The Creative Mountain Arts Exhibition opens April 12th with a gala night showcasing the talents of local artists and artisans. We chat with Sheila Guymer, president of the Arts Council of The Dorrigo, about this flagship event for the plateau.
Can you give me some background to the Creative Mountain Arts Exhibition?
Local painter Louise Stanton staged a one-off exhibition in 1987, featuring artists from outside the Plateau area. Then there was a break for a year before Binks Dowling and the Dorrigo Visual Arts Group took it up and named it the Creative Mountain Arts Exhibition. As it grew, it developed a dedicated subcommittee that draws on all the different groups of the Arts Council of The Dorrigo.
There does appear to be a big art scene on the Dorrigo Plateau. What does the art scene mean to region? Do competitions like the CMAE bring the artists together and help to keep this scene alive?
For a small community, we have an extraordinarily active arts scene. Of course, it’s not just people from the Dorrigo township that participate. The CMAE also includes artists and artisans from across the Dorrigo Plateau: everywhere from Mountain Top to Ebor, Hernani, Dundurrabin, Megan, Fernbrook, and more! (That’s why we’re the Arts Council of THE Dorrigo, because we include the whole Dorrigo Plateau.)
The CMAE really does bring the whole community together, especially at Opening Night. This year, Opening Night is at 7 PM on Wednesday, 12 April, and it’s definitely not a night to miss! Entry is only $2 and refreshments are provided. Plus, the exhibition is a great fundraiser for the Arts Council. We used profits from previous CMAEs to establish our new Gallery 2453. Named after the postcode of the Dorrigo Plateau, the Gallery also celebrates and promotes our local artists and artisans, but all year, not just at Easter. Since opening the Gallery, we’ve exhibited over 300 pieces by 41 artists. That gives you a hint of the variety you can expect to enjoy at the CMAE.
The CMAE ties in really well with the community’s Made in Dorrigo Day too, which adds a street festival atmosphere to Easter Saturday. Having the CMAE run for 10 days over the Easter holidays means that we get a lot of visitors to the area, and of course that’s great for the local economy too.
Quite a few of our artists are professionals who live on the Plateau because they love the area, but they exhibit nationally. That adds an exceptionally high standard to a lot of the work, although, of course, the CMAE also welcomes and encourages amateurs and students too. It’s a real community celebration. Encouraging broad participation helps create a really lively and supportive arts scene for everyone to enjoy.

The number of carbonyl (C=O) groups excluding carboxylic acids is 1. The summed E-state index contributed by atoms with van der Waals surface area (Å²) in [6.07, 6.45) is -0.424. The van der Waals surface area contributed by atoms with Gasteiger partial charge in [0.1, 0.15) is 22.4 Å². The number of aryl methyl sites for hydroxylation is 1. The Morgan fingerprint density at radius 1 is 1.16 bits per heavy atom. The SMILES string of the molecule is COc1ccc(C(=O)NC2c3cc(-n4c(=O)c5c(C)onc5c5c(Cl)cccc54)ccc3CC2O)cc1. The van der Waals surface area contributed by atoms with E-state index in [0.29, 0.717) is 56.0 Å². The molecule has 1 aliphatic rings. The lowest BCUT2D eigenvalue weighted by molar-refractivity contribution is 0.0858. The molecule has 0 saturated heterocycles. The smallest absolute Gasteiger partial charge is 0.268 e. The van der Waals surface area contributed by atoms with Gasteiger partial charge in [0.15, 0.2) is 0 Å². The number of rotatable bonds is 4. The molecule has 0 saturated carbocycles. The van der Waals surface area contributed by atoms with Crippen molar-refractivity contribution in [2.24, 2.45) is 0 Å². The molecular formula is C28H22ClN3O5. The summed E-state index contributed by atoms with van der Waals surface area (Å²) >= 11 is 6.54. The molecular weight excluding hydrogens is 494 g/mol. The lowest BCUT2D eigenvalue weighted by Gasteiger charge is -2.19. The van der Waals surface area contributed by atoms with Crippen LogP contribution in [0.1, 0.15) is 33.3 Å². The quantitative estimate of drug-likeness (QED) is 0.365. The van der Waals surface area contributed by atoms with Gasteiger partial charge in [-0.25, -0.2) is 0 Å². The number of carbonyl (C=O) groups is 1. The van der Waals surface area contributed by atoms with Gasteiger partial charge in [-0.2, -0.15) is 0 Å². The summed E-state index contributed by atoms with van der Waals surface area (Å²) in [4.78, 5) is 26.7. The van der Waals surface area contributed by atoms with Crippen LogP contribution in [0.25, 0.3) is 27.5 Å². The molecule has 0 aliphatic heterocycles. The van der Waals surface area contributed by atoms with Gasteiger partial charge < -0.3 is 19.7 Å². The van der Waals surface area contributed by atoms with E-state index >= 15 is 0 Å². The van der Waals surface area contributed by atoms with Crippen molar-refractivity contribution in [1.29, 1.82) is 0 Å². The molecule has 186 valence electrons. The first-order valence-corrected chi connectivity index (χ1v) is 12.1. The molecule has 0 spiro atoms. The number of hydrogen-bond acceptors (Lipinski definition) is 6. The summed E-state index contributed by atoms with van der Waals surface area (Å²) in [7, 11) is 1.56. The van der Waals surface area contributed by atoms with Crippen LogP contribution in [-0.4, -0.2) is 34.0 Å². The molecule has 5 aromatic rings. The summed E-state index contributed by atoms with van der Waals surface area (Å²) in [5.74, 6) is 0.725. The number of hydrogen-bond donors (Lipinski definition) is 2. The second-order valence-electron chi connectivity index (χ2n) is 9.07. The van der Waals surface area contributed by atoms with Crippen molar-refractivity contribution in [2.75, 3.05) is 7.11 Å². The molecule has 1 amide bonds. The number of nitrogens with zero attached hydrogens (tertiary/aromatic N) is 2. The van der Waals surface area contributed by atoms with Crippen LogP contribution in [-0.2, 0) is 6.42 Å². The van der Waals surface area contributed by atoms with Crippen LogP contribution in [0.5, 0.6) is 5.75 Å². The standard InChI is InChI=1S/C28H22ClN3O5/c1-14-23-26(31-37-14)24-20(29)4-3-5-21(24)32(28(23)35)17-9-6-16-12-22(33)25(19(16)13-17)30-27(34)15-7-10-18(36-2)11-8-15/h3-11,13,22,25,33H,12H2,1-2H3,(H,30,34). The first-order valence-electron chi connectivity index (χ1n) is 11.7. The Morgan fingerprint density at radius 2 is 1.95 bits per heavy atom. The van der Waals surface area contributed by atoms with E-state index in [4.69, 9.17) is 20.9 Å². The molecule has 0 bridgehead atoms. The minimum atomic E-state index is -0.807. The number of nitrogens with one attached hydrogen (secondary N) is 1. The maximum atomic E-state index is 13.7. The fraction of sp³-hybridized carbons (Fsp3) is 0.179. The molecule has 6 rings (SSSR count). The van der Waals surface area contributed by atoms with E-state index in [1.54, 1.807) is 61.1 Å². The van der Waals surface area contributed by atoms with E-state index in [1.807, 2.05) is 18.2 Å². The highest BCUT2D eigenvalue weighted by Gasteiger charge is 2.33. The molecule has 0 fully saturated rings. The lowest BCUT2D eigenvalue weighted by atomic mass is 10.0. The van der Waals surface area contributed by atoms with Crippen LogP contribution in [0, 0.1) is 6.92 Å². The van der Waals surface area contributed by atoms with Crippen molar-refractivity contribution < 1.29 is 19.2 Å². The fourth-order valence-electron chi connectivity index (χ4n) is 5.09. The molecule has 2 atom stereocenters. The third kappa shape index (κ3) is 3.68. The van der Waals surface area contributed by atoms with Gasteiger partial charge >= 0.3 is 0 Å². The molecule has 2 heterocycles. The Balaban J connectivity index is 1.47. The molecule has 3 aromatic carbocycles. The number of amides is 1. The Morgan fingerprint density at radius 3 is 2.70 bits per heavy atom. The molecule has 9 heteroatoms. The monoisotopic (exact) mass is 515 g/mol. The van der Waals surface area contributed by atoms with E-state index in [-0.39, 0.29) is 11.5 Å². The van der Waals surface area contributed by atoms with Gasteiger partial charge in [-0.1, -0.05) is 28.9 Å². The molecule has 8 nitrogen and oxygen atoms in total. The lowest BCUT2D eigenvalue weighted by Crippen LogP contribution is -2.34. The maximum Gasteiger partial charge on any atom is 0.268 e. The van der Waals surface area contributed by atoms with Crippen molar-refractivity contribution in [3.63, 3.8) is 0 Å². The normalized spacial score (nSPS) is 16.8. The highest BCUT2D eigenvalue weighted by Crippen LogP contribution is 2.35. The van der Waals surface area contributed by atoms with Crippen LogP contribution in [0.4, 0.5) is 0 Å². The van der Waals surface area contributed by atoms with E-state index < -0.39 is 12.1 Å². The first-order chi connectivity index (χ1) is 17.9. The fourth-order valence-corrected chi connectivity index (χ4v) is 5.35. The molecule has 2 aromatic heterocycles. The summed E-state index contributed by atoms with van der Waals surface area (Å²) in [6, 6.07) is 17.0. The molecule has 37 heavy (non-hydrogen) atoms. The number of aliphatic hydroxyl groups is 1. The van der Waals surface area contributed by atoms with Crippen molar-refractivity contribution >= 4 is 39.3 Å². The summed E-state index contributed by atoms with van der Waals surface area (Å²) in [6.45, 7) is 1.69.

Can you tell us the significance of this year’s theme “Ahead in the Clouds?”
Often as you drive up from the coast, you’ll see Dorrigo Mountain ahead of you wrapped in clouds. So we started with that idea, but played on it metaphorically to ask artists to imagine the future for the Dorrigo Plateau. What do they love about the Plateau? What would they like to see happen up here ‘in the clouds’? Or maybe it’s a dystopian interpretation: what don’t they like, or what do they fear for our future? Creativity and imagination are essential for building a good quality of life, and for solving problems with skill and insight. Artists are vital to every community!
Do you usually get many entrants?
Last year we had over 80 entrants, and remember that we only include people who live on the Plateau. The exhibition includes a wide variety of media: not just painting and drawing, but also glassware, woodwork and furniture, ceramics, sculpture, hand-woven and hand-spun items, felting and fabric art, jewellery, and etchings.
We also have working displays by local artists. So you can come and watch someone spinning or weaving, painting, or sculpting, and talk to them about their art form.
An extra dimension this year is a quilt exhibition. Several times a year, Misty Threads (one of the local shops) organises quilting workshops, and these attract participants from across NSW. Quilting is an important facet of the arts and crafts here, so we’re spotlighting that with a special display by local quilters.
Do the youths get enthused?
We included a Youth Art Exhibition last year, and this year we’ve built on that by having two workshops to support and inspire our young artists to get involved. A Community Grant from the Bellingen Shire Council helped to fund the workshops. They were led by Pamela Denise, with Sandra Pitkin (this year’s Convenor) and Melissa Hogan (art teacher at Dorrigo High School).
We were aiming for a small group of six to eight students, but 13 enrolled, and they’ve really risen to the challenge! It’s quite a task creating an exhibition in only two workshops. There are some fabulously talented teenagers here, and what they’ve created for us will be a real feature of the CMAE.
I love the notion of a shoebox sculpture – how did this concept come about?
We wanted to include a section that amateurs (and professionals) could really have fun and play with. It’s the brainchild of local sculptor, Sandra Pitkin, and it’s a sneaky way to get more people interested in sculpture, working in three dimensions rather than just two. There are always lots of quirky pieces, and we offer a People’s Choice prize to encourage our audiences to have fun too.